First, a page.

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Top 5 Tips for Teaching Children What Things Cost

Top 5 Tips for Teaching Children What Things Cost

Here our Top Tips on how you can help your little ones become money savvy

A mantra many of us parents have heard growing up is the "Money doesn’t grow on trees” line… I wonder how many of us have actually said this to our own children? A fair few of us I’m sure! 

However, hard as it may seem to teach children how to value money, one thing that’s for sure is teaching them when they are young will be a useful tool for their future.

 

Here’s our Top 5 Tips on helping your little ones become money savvy:

 

Take your child shopping

Shopping trips are a great visual way for even small children to learn how much items vary in price and work out what they can afford with the toy coins they have.

Supermarket shopping trips are a perfect exercise for older children to give them the understanding of worth behind everyday items. We all know that Supermarket shopping can often be seen as a boring task for kids, so by giving them a to do list, can be entertaining alongside teaching them value of items. A Fab way for the older kids to think about costs, is to get them to add up all the items you have bought, get them to include any deals that you have qualified for, but too for them to see if they can spot better deals to save your family money. You could turn this into a competition if you are shopping with more than one child to see who can get the closest to the end total.  

Another fun game to play with older kids at the supermarket is to give them a certain amount of money and a shopping list of certain items. They will then need to find all the items and not spend more than they have, they could also see if they could find a way to get money back and not spend it all. This is a good way to get them to think about buying non-branded items, and also not to be pulled into deals that the shop has on offering you to buy more at a discount if it’s not what you can afford or a brand you don’t need. This is perfect for making them think about how much individual items cost, it also teaches them to work to a budget and building on their mathematical skills.

Shops and Supermarkets are a fantastic way for your children improve their understanding of money in a fun and practical way in an everyday situation. If you want to take this a little further with older children you could do pre-shopping exercises like using a website to compare prices and work out which shop would be cheaper to buy in, making your budget go further, My Supermarket is a fab website to use for this. Also you could use online websites to gather coupons and money off vouchers to help bring your total spend down SuperSavvyMe is a good website for coupons off P&G products. Doing this will help your child identify better deals and promote how to spend their money wisely demonstrating how they don’t always have to spend their full budget and encouraging even saving what’s left over.

 

Introduce pocket money

Following on from learning about budget on shopping trips by introducing pocket money, your giving your child the opportunity to learn to budget with their own money. Pocket money is an old tried and tested way for children to become more independent with their own money. If you give them a set amount of pocket money each week, that they can spend on anything they like, it will create a great learning curve for them. Probably the first lesson they will learnt is how quickly money can be spent! However, it can also make them think about saving their money each week to pool it together and buy one more expensive item. This gives them useful insight into how long it can sometimes take to save for something, which in turn teaches them to value that item more once they have finally bought it.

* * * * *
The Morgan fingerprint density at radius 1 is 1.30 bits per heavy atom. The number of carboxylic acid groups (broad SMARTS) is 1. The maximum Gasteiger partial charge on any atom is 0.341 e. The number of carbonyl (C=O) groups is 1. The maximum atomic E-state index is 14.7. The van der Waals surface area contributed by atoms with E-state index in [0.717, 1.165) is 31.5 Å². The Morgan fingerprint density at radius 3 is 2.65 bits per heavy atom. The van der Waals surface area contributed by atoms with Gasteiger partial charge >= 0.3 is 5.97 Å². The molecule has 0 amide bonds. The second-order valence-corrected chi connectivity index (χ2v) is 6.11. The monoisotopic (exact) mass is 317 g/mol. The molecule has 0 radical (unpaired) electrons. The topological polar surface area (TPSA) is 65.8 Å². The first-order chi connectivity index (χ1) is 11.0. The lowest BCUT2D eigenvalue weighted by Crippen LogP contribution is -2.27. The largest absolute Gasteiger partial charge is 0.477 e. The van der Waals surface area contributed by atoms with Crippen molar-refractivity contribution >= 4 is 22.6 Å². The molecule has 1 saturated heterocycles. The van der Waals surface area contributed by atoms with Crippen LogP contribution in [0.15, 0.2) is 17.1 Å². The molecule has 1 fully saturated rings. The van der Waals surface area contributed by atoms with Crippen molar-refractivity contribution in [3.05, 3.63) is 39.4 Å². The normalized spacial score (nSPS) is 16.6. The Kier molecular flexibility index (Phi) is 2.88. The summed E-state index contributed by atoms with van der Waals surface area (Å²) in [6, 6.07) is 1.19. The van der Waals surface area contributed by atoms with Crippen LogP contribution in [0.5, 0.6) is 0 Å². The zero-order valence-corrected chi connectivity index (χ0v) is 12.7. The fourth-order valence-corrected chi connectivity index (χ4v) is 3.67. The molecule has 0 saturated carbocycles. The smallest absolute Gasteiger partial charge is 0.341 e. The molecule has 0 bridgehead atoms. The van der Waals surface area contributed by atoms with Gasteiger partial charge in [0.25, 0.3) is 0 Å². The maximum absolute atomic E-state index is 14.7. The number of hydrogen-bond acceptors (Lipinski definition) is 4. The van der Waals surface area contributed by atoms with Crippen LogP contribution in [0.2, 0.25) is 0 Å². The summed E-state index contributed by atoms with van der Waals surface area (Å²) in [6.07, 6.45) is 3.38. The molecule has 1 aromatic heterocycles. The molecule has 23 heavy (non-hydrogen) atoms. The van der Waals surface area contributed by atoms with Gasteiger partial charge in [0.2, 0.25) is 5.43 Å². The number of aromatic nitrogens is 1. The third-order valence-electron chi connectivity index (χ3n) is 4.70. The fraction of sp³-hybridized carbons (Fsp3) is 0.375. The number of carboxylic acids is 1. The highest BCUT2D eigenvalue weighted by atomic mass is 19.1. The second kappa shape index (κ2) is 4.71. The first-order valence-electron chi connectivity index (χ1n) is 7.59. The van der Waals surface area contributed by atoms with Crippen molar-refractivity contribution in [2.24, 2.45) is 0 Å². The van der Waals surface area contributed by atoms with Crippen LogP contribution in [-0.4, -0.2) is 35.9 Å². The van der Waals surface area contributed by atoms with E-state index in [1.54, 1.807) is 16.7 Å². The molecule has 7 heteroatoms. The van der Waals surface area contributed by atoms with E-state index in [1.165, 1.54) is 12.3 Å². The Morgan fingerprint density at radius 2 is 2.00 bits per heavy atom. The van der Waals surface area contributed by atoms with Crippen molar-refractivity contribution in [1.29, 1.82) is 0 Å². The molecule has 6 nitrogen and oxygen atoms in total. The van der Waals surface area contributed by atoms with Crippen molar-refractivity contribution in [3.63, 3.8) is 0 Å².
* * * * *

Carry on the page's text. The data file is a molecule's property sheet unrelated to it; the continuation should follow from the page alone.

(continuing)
Of course, you can also make your children earn their pocket money, by asking them to do chores around the house or do errands for you. This helps them to gain a greater appreciation of how much work really needs to go into earning money. This approach will then generate some respect for both earning and spending the money they earn.

 

 

Use Technology

Your children are growing up when the use of contactless payments is also growing, by using either bank cards or even mobile phones, this all means some children, and even adults, may rarely come across actual physical money.

Our children are growing up surrounding by technology, and you can use this to their benefit. There are many apps you can use with your children, such as Rooster Money which gives children a pocket money account that parents top up and track. Children can see how much they have and parents can monitor how much is being spent.

 

 

Talk about Needs versus Wants

As a parent, we hear our child tell us how they need a certain toy, but by us teaching them the difference between ‘needs’ and ‘wants’ from an early age this can help limit impulse purchases in later life and again help teach about budgeting and setting targets.

 

Play shop

Historically, children have always learnt through play and kids usually always love to play shop. By playing shop with them it is a really fun way to help teach children the value of money. Using toy money and taking it in turns to be the customer and shop owner. This will help children to decide whether an item is worth its price or not and maybe even how build confidence to ask for discounts if their favourite Teddy is more than they can afford!

 

 

 These are just a few very simple ways we can help our children grow to be money smart and make spend money responsibly and learn its value. By starting early this will hugely benefit your children as they grow into their adult years.

 

 

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